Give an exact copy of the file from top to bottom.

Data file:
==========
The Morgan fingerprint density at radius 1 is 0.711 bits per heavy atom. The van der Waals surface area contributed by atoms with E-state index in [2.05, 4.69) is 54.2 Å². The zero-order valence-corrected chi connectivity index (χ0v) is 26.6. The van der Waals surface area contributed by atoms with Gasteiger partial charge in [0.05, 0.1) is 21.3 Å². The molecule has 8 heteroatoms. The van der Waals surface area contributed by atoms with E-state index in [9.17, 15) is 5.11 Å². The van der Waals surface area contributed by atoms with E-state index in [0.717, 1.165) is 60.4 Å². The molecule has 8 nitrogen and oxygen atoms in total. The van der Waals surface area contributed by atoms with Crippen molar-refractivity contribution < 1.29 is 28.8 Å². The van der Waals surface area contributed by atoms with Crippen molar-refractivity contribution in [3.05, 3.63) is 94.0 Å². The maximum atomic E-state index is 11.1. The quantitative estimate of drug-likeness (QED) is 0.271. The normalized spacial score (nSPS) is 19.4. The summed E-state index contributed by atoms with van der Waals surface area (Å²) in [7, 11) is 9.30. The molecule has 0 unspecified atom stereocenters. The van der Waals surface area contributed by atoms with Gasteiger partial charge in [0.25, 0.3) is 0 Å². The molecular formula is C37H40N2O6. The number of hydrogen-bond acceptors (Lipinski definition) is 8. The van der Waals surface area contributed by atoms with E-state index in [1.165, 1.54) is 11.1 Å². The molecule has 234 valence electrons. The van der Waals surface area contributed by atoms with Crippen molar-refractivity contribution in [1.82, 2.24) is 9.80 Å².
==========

The Morgan fingerprint density at radius 1 is 0.711 bits per heavy atom. The van der Waals surface area contributed by atoms with E-state index in [2.05, 4.69) is 54.2 Å². The zero-order valence-corrected chi connectivity index (χ0v) is 26.6. The van der Waals surface area contributed by atoms with Gasteiger partial charge in [0.05, 0.1) is 21.3 Å². The molecule has 8 heteroatoms. The van der Waals surface area contributed by atoms with E-state index in [9.17, 15) is 5.11 Å². The van der Waals surface area contributed by atoms with E-state index in [0.717, 1.165) is 60.4 Å². The molecule has 8 nitrogen and oxygen atoms in total. The van der Waals surface area contributed by atoms with Crippen molar-refractivity contribution < 1.29 is 28.8 Å². The van der Waals surface area contributed by atoms with Crippen molar-refractivity contribution in [3.05, 3.63) is 94.0 Å². The maximum atomic E-state index is 11.1. The quantitative estimate of drug-likeness (QED) is 0.271. The normalized spacial score (nSPS) is 19.4. The summed E-state index contributed by atoms with van der Waals surface area (Å²) in [7, 11) is 9.30. The molecule has 0 unspecified atom stereocenters. The van der Waals surface area contributed by atoms with Gasteiger partial charge in [0.25, 0.3) is 0 Å². The molecular formula is C37H40N2O6. The number of hydrogen-bond acceptors (Lipinski definition) is 8. The van der Waals surface area contributed by atoms with E-state index in [1.165, 1.54) is 11.1 Å². The molecule has 234 valence electrons. The van der Waals surface area contributed by atoms with Crippen molar-refractivity contribution in [1.82, 2.24) is 9.80 Å².